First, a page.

A new political committee called “Seattle for a Healthy Planet” appears to be laying the groundwork for a potential city ballot measure in 2020. But the effort is a bit of a mystery.

The name suggests the campaign may be related to the environment and climate change, and a California law firm with ties to the fossil-fuel industry registered the committee on Dec. 26. Seattle recently adopted a Green New Deal resolution and environmental advocates have been pushing the city to rapidly curb emissions.

Elli Abdoli, a partner at Nielsen Merksamer Parrinello Gross & Leoni, is listed on the registration as the committee’s treasurer, and the committee’s email address uses a Nielsen Merksamer domain name. But the law firm “is no longer involved in this project,” Abdoli said in an email, providing no other information.

The campaign manager is David Huynh and the chairman is Michael Sadowsky, according to the committee’s registration, which lists the same phone number for both. Calls to that number weren’t returned and the committee has yet to report any contributions or expenditures.

Ballot-measure committees that are registered don’t always end up collecting money and signatures.

Lobbyists for Chevron and Phillips 66 are registered in Washington by Nielsen Merksamer, and the law firm’s clients, according to its website, include Chevron, BP America, ConocoPhillips, Phillips 66, Exxon Mobil, Pacific Gas and Electric, Western States Petroleum Association and Californians for Energy Independence.

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Nielsen Merksamer registered Californians for Affordable and Reliable Energy, a nonprofit that’s lobbied for Western States and that’s been running Facebook ads in California cities against proposals to restrict the use of natural gas.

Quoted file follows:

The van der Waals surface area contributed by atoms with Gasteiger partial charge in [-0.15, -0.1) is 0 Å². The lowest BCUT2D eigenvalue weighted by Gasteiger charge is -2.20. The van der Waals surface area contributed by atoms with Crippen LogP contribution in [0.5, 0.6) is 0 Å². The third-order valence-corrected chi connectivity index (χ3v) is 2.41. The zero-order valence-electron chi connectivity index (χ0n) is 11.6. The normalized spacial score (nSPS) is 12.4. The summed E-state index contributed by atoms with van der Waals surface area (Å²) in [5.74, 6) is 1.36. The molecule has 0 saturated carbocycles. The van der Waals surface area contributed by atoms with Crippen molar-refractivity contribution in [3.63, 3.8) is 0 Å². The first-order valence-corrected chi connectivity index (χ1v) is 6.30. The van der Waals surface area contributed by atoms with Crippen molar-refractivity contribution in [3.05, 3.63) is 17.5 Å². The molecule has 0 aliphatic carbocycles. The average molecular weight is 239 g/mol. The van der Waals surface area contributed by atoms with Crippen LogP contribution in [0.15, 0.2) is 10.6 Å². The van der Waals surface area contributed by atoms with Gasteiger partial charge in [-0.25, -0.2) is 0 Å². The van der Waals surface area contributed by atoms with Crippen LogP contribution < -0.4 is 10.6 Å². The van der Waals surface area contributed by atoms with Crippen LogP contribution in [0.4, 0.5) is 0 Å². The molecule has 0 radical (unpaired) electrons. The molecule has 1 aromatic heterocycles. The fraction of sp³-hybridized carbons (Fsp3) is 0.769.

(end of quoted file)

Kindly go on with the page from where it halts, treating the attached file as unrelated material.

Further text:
Nielsen Merksamer has served as general counsel for opponents of anti-fracking ballot measures in San Luis Obispo County, California, and Monterey County, California. The firm worked in 2018 on a Washington initiative banning soda taxes outside Seattle.

Western States isn’t involved with Seattle for a Healthy Planet, a spokeswoman said.

The Seattle Times reported last month that Washington and Oregon natural-gas companies, spooked by local proposals to curtail natural-gas use in buildings in favor of electricity, plan to spend $1 million on a public-relations campaign, starting this year, to portray their product as part of the Pacific Northwest’s clean-energy future.

The companies, including Puget Sound Energy (PSE), are forming a coalition of labor unions, businesses and consumer groups called Partners for Energy Progress to tout natural gas and to help “prevent or defeat” proposals that curb its use.

Northwest Gas Association is also involved. PSE provides electricity outside Seattle but also is a major supplier of natural gas throughout the area.

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PSE and Northwest Gas Association said they don’t know anything about Seattle for a Healthy Planet. “It’s a mystery to us, too,” said Janet Kim, a PSE spokeswoman.

The Sierra Club’s Seattle chapter and the environmental organizations 350 Seattle and CarbonWA also said they don’t know anything about the committee.

Washington voters have twice in recent years rejected ballot measures that would have imposes taxes or fees on fossil-fuel emissions, though King County voters backed both measures.

The Seattle City Council last year passed a “Green New Deal” resolution, committing to eliminate fossil-fuel use in the city, and the council passed a new tax on heating oil proposed by Mayor Jenny Durkan.

Also last year, then-Councilmember Mike O’Brien proposed the city ban natural gas from new buildings starting almost immediately. O’Brien shelved the idea when PSE, some unions and other critics demanded that more analysis be done.